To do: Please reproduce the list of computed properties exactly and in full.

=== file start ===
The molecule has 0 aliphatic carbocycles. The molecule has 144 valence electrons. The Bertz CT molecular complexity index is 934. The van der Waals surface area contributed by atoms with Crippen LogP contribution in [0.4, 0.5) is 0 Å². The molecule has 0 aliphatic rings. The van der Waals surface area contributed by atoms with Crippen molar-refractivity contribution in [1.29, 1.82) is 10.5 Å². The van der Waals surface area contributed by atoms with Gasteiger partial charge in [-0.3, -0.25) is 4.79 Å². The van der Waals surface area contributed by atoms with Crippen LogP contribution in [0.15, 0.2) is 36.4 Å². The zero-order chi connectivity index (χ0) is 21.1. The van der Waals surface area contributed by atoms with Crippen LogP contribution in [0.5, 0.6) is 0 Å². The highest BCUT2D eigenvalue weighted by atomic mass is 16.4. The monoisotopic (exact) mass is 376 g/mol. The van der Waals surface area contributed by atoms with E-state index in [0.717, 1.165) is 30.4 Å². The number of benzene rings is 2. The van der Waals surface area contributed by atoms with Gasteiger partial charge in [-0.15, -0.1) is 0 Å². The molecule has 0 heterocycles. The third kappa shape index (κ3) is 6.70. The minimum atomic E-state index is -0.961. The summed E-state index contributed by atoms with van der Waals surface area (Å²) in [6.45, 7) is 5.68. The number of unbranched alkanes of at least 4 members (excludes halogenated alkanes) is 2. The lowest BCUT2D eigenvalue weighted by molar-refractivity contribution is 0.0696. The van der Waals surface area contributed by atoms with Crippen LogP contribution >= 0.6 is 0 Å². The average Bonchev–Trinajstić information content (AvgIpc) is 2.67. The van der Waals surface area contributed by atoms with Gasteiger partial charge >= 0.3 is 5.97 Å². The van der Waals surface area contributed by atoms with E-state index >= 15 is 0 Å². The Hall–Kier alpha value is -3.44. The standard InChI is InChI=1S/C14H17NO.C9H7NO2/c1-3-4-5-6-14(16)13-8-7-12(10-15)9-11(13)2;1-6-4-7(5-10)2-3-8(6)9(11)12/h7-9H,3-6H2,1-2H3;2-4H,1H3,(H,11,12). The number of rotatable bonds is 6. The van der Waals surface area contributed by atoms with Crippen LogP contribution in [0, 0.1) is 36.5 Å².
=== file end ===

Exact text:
The molecule has 0 aliphatic carbocycles. The molecule has 144 valence electrons. The Bertz CT molecular complexity index is 934. The van der Waals surface area contributed by atoms with Crippen LogP contribution in [0.4, 0.5) is 0 Å². The molecule has 0 aliphatic rings. The van der Waals surface area contributed by atoms with Crippen molar-refractivity contribution in [1.29, 1.82) is 10.5 Å². The van der Waals surface area contributed by atoms with Gasteiger partial charge in [-0.3, -0.25) is 4.79 Å². The van der Waals surface area contributed by atoms with Crippen LogP contribution in [0.15, 0.2) is 36.4 Å². The zero-order chi connectivity index (χ0) is 21.1. The van der Waals surface area contributed by atoms with Crippen LogP contribution in [0.5, 0.6) is 0 Å². The highest BCUT2D eigenvalue weighted by atomic mass is 16.4. The monoisotopic (exact) mass is 376 g/mol. The van der Waals surface area contributed by atoms with E-state index in [0.717, 1.165) is 30.4 Å². The number of benzene rings is 2. The van der Waals surface area contributed by atoms with Gasteiger partial charge in [-0.15, -0.1) is 0 Å². The molecule has 0 heterocycles. The third kappa shape index (κ3) is 6.70. The minimum atomic E-state index is -0.961. The summed E-state index contributed by atoms with van der Waals surface area (Å²) in [6.45, 7) is 5.68. The number of unbranched alkanes of at least 4 members (excludes halogenated alkanes) is 2. The lowest BCUT2D eigenvalue weighted by molar-refractivity contribution is 0.0696. The van der Waals surface area contributed by atoms with Crippen LogP contribution >= 0.6 is 0 Å². The average Bonchev–Trinajstić information content (AvgIpc) is 2.67. The van der Waals surface area contributed by atoms with Gasteiger partial charge >= 0.3 is 5.97 Å². The van der Waals surface area contributed by atoms with E-state index >= 15 is 0 Å². The Hall–Kier alpha value is -3.44. The standard InChI is InChI=1S/C14H17NO.C9H7NO2/c1-3-4-5-6-14(16)13-8-7-12(10-15)9-11(13)2;1-6-4-7(5-10)2-3-8(6)9(11)12/h7-9H,3-6H2,1-2H3;2-4H,1H3,(H,11,12). The number of rotatable bonds is 6. The van der Waals surface area contributed by atoms with Crippen LogP contribution in [0, 0.1) is 36.5 Å².